Yes, we are back and ready to tackle a few more critique items. We’ve been together for so long, we think alike and wanted to read what other ideas we can incorporate into our critique process. This will give us more points to ponder and a lot more ideas to argue back and forth. This is what happens when you get a great critique partner. You never want to give up the trust and ‘idea’ bopping with each other. So, what’s next?
Let’s look at setting. Does the story give enough description to paint a picture for the reader. Do you feel transported to the time and place? Did the characters convince you of the era and did they behave in a manner consistence with the era? Or, was there so much description, you, as the reader, forgot the story?
Characterization is another point to check. Do the people seem real? Are the facts accurate and consistent? Did you get a sense of family, friends, job and worries? Did you feel the emotions and values of each character? Did you have to read many flashbacks to bring you to the present? Did the protagonist grow? Let your critique partner know about these areas.
Dialogue can present problems if the conversations do not seem real. Do you see the personalities of the characters by the words they use? Can you feel the conflict and attitudes in their choice of words? What about power or sexual, political or social areas of their lives by the words they fling at each other.
POV – Oh yes, you know these abbreviations – Point of View. This gives the reader the knowledge of who is writing the story. Can you see when the POV changes or more added? Most novels are written in third person POV. A lot of short stories and memoirs are in the first person. Whichever one you use, STAY in that POV.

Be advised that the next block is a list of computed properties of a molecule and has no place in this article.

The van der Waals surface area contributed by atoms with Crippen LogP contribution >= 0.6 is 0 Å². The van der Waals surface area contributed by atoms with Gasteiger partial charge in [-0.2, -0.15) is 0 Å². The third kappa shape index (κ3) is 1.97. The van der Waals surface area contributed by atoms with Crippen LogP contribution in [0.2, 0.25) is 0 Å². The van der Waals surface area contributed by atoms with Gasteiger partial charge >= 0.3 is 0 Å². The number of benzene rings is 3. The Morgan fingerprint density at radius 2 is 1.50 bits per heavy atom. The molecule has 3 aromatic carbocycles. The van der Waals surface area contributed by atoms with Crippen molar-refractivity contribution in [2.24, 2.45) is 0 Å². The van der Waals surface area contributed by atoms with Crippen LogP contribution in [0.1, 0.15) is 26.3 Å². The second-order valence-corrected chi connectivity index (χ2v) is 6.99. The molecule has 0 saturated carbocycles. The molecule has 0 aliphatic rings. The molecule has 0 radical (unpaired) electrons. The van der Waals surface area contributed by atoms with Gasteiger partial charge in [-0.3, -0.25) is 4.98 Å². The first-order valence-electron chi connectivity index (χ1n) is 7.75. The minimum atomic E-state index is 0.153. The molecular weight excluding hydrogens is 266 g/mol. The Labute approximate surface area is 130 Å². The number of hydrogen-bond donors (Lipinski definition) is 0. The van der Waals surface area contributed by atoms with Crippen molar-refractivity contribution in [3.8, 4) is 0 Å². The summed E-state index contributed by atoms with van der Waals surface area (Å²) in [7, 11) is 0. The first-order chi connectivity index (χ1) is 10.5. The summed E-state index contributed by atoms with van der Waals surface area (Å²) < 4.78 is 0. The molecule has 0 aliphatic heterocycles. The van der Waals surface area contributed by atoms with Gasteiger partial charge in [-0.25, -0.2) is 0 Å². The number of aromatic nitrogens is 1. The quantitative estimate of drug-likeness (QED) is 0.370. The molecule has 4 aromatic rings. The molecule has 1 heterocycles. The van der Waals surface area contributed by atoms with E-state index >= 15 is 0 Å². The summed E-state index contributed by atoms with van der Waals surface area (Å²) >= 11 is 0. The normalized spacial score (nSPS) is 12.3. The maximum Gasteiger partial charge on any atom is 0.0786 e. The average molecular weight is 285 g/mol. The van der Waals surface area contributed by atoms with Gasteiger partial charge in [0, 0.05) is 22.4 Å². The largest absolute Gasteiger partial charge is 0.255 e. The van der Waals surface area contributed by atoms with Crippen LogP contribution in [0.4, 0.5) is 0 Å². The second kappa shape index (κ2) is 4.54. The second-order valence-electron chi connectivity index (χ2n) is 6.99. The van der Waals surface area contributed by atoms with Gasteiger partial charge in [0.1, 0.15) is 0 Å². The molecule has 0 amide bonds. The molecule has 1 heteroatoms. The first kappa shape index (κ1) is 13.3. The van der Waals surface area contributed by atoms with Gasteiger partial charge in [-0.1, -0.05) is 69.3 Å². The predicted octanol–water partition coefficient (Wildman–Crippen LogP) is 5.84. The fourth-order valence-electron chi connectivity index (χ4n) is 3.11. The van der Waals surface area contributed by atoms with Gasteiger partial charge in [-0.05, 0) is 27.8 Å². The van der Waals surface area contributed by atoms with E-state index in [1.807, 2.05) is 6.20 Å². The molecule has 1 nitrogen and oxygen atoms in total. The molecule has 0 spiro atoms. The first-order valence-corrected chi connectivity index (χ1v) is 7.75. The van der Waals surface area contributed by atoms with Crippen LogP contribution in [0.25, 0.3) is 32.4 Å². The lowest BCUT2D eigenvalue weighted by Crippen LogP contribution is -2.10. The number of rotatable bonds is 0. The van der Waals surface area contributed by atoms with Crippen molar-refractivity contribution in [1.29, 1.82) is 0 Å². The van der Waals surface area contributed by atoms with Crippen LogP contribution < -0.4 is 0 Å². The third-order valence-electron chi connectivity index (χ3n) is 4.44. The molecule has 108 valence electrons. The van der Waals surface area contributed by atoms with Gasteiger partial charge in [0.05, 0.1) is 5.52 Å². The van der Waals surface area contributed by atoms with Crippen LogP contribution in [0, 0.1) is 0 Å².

As a reader, do I get the feeling you are telling me a story? I don’t feel any sounds, hear any sights and never can I smell what time of year this is, taste any of the traditional foods or get arms wrapped around me in a spontaneous gesture. Show me, the reader, the feelings I should get from the characters. And, watch out for adverbs and adjectives full of inflation. I need to read your story and see what brought this on, how the character acts and makes, me the reader, feel and why.
One last area – spelling and grammar. Forget those “!” points. This is telling. If you need to scream – just do it. If the character gets excited, have this character jump up and down, run in circles and play in non-territorial areas.
Turn your characters loose on the pages and let them roam, skip, jump, dance, laugh, love and not always at the most convenient times. Let them run across the pages so fast, your fingers cannot keep pace. Enjoy your writing. Enjoy your story. AND, do not forget your critique ladies will be back and check. When we last talked, we felt this might be a good home for us to keep.
We know our names, but how about you blog readers creating new names for us? Until next time, happy reading and great critiquing. (Oops, got a couple of gerunds in on the last try.)